Legislation is also a priority for Up for Growth, a DC-based nonprofit that lobbies for policies that increase the production of affordable and market-priced housing. The group is member-based, with a range of housing advocacy and “social justice” groups paying membership fees, but most of its funding currently comes from large real estate business organizations and individual developers and owners, according to the group. Mike Kingsella, the group’s general manager. The Build More Housing Near Transit Act is one of the few bills the group is currently proposing that seek to advance a pro-growth agenda, Kingsella said.

“We are particularly focused on removing barriers of all kinds to housing for all,” says Kingsella.

According to Kingsella, the way the FTA funds projects through the New Starts program has not created dense housing projects near public transit stations, where they can provide residents with better commutes and reduce mileage. traveled by vehicles. One of the problems is that the FTA looks at each factor in isolation, Kingsella says. A project can score high if it appears to show potential for economic development, even if the potential is only based on land use regulations and not on a real market for development. Adding a housing feasibility study into the mix would allow officials to judge the likelihood of a project supporting housing production based on a range of factors, Kingsella says. And that would give city planners and transit planners a better opportunity to coordinate.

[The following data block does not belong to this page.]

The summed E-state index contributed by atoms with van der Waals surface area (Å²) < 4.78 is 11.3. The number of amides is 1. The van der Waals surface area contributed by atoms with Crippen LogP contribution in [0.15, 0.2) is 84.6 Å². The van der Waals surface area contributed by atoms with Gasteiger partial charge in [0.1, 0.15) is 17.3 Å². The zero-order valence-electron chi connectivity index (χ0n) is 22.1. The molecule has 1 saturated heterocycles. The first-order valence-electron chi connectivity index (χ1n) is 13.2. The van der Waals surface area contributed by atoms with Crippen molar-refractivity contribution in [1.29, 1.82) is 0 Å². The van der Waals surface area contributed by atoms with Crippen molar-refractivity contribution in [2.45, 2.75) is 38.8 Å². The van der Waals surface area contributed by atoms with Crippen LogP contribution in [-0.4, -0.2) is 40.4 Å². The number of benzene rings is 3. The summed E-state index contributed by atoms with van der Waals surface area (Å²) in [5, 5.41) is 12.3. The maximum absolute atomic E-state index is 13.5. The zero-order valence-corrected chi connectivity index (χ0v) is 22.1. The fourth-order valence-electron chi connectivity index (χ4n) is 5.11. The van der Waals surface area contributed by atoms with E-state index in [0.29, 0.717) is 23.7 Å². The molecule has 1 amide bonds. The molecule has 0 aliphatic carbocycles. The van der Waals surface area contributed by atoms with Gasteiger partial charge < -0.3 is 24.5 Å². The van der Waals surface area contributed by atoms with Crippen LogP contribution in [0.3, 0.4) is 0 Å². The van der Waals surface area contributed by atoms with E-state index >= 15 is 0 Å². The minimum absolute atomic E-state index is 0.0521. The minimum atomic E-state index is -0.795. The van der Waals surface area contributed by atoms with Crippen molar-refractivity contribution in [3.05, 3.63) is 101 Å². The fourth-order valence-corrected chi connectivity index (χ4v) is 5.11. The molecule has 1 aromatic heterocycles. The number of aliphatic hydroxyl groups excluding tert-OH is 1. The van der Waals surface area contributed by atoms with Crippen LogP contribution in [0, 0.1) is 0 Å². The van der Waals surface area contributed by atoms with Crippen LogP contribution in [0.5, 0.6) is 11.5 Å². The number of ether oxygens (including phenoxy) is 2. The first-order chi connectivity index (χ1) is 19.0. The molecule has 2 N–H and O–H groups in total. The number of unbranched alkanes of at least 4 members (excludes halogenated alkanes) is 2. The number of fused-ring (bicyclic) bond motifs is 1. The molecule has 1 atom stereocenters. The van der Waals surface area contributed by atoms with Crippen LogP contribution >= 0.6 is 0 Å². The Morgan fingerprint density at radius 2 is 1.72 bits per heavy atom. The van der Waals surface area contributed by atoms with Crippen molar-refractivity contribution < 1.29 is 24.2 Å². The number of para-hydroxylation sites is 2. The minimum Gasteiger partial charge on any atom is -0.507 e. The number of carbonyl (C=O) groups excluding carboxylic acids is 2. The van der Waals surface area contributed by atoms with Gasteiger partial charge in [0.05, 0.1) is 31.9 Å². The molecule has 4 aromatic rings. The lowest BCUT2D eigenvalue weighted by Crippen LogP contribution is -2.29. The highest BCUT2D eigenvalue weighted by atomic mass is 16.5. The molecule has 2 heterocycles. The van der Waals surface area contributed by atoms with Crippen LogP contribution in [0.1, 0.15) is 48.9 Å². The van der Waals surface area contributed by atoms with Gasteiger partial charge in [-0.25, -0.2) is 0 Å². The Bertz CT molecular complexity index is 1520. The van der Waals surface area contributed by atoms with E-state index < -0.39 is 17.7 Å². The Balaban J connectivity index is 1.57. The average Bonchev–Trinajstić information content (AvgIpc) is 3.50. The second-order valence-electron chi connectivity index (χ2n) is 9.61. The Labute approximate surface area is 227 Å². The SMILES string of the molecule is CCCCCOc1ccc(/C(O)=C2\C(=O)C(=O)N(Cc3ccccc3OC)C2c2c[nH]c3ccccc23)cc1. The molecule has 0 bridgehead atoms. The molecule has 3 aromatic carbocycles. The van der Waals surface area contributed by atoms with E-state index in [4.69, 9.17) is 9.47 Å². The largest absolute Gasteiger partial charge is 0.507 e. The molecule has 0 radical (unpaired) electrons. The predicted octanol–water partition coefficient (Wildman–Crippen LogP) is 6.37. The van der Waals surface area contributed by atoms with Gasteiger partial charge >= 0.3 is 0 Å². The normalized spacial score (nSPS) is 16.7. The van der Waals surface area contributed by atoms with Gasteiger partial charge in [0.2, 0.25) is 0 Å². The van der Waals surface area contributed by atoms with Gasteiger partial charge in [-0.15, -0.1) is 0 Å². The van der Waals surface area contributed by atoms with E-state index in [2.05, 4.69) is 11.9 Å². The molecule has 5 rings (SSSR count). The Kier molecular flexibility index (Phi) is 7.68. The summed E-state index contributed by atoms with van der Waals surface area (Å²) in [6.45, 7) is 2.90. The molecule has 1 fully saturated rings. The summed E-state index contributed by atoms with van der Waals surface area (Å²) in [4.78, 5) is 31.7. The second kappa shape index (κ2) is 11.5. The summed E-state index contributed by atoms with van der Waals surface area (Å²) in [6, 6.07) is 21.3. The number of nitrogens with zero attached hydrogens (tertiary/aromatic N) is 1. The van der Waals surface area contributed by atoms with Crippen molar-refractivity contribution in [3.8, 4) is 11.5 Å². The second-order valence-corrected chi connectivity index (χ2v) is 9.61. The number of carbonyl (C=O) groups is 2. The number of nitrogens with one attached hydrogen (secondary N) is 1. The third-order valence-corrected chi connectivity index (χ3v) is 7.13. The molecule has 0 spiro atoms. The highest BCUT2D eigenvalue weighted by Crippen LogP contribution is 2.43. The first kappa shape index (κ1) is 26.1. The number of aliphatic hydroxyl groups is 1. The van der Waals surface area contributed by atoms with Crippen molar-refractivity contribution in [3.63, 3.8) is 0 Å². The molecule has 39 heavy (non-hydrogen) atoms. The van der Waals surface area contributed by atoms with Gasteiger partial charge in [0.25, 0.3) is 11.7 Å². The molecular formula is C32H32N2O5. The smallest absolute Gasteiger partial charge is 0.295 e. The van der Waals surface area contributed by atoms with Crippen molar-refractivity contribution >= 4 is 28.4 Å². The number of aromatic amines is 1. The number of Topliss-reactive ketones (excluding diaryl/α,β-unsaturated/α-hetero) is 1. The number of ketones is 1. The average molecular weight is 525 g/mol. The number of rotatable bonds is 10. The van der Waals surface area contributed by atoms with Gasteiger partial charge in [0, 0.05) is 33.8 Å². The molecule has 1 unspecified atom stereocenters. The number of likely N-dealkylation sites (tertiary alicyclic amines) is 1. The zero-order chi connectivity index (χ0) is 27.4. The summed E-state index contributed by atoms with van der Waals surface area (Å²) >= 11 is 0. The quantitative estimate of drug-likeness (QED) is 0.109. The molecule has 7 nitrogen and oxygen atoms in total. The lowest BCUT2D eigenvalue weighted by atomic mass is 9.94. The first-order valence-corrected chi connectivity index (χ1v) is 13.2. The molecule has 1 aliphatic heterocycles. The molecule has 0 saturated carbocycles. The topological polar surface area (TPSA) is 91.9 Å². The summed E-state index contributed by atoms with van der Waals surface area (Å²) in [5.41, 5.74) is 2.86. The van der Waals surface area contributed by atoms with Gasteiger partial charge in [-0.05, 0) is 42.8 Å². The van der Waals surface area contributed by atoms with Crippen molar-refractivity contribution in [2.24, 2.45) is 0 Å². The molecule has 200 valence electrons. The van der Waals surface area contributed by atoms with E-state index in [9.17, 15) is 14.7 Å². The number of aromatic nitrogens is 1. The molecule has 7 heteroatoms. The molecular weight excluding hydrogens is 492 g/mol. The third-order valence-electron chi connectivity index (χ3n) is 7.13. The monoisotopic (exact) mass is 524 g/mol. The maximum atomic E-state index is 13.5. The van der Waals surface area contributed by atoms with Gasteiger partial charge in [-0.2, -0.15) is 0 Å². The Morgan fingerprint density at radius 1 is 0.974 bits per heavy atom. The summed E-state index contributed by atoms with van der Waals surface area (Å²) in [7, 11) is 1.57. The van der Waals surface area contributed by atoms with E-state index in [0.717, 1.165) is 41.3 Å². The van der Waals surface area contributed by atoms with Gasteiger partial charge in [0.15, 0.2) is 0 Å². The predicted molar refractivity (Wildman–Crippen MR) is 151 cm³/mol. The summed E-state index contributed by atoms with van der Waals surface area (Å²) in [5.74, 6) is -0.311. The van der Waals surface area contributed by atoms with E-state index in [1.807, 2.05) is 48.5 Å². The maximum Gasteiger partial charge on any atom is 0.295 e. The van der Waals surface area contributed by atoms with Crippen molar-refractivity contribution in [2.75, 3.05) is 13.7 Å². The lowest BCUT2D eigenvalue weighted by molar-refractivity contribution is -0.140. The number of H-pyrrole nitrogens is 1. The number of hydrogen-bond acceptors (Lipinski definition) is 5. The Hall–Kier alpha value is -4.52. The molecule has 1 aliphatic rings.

While California state lawmakers have tried and failed for several years to pass bills that would increase the area close to public transportation, Kingsella believes the federal approach to the problem is more fortunate. Federal legislation is based more on incentives than previous efforts in California that sought to force cities to zone dense housing near transit nodes.

“The beauty is that we are trying to develop the federal evaluation criteria for these projects so that FTA is able to reward and incentivize [more housing production] in these transit zones, but not to prescribe the approach, ”says Kingsella.

Peters’ office has acknowledged that the bill is not likely to pass as a stand-alone law, but could be incorporated into a larger transit bill next year. Kingsella says bipartisan support for the bill shows there are ways for the federal government to support better housing development.

“Nothing in Washington, DC and Congress is easy, but what I believe is that there is a political window open right now,” Kingsella says. “There is a bipartisan interest in the discourse on removing barriers to housing. ”

Jared Brey is the Housing Correspondent for Next City, based in Philadelphia. He is a former editor of Philadelphia Magazine and PlanPhilly, and his work has appeared in Columbia Journalism Review, Landscape Architecture Magazine, US News & World Report, Philadelphia Weekly, and other publications.